“‘Did you ever hear the like on’t?’ said Mr. Tulliver, as Maggie retired. ‘It’s a pity but what she’d been the lad – she’d ha’ been a match for the lawyers, she would. It’s a wonerdful’st thing’ – here he lowered his voice – ‘as I picked the mother because she wasn’t o’ver ‘cute – bein’ a good-looking woman too, an’ come of a rare family for managing; but I picked her from her sisters o’ purpose, ’cause she was a bit weak, like; for I wasn’t agoin’ to be told the rights o’ things by my own fireside. But you see, when a man’s got brains himself, there’s no knowing where they’ll run to; an’ a pleasant sort o’ soft woman may go on breeding you stupid lads and ‘cute wenches, till it’s like as if the world was turned topsy-turvy. It’s an uncommon puzzlin’ thing.'” (Eliot, p12)
In the above lines from The Mill on the Floss (1860), George Eliot depicts the deeply gendered society of the Victorian age. Mr.Tulliver, though proud of Maggie’s intelligence, has morose predictions about the future of a clever girl as he is aware of society’s expectations of a female. He himself admits to have chosen to marry Mrs. Tulliver “because she wasn’t o’er ‘cute” and was a “good-looking woman too”. Mr. Tulliver like any other man of the time, desired a woman who was “weak” in her mind so that she’d never interfere in his business or lend advice but only follow the man in all his pursuits and perform her duties without complaint, as was expected from a Victorian woman. The women played a domestic role in society and had no voice of their own. There was very little room for rebellion which is criticized by Eliot through Maggie’s character throughout the course of the novel. Maggie is looked down upon by society because of her intelligence and appearance while her need for affection and appreciation only intensifies yet she is unable to conform to the idea of a ‘lady’ and continues to show her wits.The primary role of a woman was to bear children such that the boys matured into the ‘provider’ of the family and the girls matured into attractive and desirable ‘ladies’ with the objective of matrimony. Hence Tom’s education is given more importance than Maggie’s. This is criticized by Eliot in the depiction of the education system which focuses more on the glamour quotient and less on practical knowledge and also in its rigidity and uniformity.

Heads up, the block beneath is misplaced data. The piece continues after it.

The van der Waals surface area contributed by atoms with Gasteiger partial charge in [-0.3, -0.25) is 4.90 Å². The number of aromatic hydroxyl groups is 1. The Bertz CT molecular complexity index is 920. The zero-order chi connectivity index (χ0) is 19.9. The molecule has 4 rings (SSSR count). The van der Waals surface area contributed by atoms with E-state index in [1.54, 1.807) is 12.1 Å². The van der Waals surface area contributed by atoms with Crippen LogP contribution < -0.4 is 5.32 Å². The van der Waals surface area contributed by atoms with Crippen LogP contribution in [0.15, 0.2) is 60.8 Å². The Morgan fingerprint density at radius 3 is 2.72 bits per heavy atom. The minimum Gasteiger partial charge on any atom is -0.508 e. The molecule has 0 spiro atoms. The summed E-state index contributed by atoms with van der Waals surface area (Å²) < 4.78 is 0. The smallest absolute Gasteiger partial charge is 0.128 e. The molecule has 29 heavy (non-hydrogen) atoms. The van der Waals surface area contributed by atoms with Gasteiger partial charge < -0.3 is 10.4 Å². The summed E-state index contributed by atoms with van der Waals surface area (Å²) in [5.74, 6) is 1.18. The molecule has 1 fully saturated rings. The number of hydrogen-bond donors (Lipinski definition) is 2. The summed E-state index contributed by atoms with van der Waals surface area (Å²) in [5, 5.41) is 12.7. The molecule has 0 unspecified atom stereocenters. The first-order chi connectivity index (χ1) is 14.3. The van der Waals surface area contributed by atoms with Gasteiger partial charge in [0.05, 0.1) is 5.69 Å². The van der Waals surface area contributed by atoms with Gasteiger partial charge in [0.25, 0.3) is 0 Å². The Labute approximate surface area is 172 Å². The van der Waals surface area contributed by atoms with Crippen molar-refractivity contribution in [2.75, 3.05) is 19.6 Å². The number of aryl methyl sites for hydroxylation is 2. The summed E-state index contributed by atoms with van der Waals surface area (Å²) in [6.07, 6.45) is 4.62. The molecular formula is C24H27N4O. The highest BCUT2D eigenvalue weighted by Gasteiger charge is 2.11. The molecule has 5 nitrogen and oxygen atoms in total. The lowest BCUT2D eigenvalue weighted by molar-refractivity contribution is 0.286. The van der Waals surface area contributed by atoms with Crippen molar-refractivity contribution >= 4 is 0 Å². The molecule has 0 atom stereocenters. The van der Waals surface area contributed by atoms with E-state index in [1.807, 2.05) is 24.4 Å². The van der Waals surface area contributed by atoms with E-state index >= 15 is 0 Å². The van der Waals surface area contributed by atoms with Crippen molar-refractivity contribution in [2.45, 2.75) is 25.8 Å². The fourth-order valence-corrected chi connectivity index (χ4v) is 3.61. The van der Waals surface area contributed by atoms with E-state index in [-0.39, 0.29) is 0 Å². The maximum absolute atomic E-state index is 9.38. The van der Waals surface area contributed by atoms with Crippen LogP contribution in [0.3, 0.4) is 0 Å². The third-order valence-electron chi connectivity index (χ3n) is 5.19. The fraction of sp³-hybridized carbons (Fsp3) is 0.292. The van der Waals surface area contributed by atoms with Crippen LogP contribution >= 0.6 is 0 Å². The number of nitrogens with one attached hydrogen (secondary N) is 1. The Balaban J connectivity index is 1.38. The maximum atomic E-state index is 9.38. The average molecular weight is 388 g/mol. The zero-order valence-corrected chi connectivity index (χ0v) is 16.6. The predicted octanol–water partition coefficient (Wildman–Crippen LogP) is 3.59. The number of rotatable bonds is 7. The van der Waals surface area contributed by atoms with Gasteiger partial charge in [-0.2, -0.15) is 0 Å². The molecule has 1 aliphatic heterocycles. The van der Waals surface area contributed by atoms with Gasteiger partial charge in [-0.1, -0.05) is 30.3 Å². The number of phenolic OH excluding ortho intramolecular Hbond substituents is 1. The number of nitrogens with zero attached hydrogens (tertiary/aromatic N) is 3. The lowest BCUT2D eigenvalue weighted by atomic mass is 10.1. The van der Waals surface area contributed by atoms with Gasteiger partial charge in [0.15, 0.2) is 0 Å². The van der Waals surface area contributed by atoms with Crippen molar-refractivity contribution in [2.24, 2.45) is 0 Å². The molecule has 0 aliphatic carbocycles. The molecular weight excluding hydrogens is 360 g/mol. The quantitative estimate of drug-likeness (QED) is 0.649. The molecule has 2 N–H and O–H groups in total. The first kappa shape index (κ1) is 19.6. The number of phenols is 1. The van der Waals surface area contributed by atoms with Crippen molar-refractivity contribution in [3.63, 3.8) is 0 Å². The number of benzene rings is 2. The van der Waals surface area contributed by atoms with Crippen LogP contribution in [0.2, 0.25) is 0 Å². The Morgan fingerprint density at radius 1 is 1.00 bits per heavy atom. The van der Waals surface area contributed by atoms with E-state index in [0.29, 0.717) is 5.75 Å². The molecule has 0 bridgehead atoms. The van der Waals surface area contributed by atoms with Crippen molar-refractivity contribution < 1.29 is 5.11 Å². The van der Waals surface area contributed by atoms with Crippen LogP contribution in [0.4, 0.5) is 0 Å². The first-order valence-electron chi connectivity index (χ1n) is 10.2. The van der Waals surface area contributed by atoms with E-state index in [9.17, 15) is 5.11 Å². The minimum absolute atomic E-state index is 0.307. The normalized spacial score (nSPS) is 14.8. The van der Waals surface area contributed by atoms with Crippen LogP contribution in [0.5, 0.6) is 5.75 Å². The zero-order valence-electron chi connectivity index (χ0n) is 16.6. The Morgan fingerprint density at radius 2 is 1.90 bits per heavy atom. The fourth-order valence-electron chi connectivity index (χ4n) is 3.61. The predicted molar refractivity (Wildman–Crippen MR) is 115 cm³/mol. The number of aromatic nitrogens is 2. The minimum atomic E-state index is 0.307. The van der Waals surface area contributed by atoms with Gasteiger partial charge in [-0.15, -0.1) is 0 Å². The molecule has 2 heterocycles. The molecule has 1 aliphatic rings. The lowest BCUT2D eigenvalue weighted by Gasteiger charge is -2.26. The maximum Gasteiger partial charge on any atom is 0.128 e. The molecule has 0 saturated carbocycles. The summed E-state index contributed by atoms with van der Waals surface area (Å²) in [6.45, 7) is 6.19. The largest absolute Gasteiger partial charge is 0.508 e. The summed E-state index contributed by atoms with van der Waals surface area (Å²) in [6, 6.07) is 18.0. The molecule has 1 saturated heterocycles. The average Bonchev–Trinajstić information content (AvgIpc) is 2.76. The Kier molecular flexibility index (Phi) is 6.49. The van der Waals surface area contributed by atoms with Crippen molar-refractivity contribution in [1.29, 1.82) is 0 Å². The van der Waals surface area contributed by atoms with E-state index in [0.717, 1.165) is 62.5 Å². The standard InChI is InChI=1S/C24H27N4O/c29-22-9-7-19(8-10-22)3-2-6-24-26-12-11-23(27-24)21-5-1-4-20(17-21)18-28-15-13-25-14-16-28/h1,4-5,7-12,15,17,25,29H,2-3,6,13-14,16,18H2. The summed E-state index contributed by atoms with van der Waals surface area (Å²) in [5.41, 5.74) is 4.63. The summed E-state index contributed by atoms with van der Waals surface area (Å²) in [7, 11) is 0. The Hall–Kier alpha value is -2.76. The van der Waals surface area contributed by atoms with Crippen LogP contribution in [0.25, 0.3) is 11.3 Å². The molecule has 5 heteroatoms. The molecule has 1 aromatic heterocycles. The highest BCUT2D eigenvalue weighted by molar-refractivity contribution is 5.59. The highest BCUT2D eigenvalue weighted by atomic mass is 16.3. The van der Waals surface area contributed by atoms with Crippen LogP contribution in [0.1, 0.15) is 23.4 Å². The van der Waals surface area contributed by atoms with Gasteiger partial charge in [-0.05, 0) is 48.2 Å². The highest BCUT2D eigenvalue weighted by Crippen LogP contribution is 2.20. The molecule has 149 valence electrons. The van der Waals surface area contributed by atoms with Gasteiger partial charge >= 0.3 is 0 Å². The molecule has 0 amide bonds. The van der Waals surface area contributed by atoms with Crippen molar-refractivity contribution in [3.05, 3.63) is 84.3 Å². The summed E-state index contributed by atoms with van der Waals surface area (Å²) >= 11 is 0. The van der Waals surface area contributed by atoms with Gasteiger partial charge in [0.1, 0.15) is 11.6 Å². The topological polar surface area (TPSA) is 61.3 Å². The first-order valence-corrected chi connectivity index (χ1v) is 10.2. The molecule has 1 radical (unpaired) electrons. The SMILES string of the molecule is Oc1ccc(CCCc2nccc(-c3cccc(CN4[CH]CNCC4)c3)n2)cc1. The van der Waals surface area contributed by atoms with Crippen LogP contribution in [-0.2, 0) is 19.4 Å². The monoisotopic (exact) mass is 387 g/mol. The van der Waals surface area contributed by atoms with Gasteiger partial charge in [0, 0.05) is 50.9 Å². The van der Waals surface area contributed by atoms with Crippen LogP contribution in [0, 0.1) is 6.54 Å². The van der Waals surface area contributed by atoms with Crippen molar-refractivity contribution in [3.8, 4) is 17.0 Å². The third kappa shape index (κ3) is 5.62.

Maggie’s character challenges the domestic ideology of the Victorian era that idealizes women within the domestic sphere, and that based these ideas in the belief that women were innately weaker – both mentally and physically as explained in Women’s Sphere and the Emergence of the Women’s Rights Movement. We see both the voice of patriarchy as well as its victims in the novel.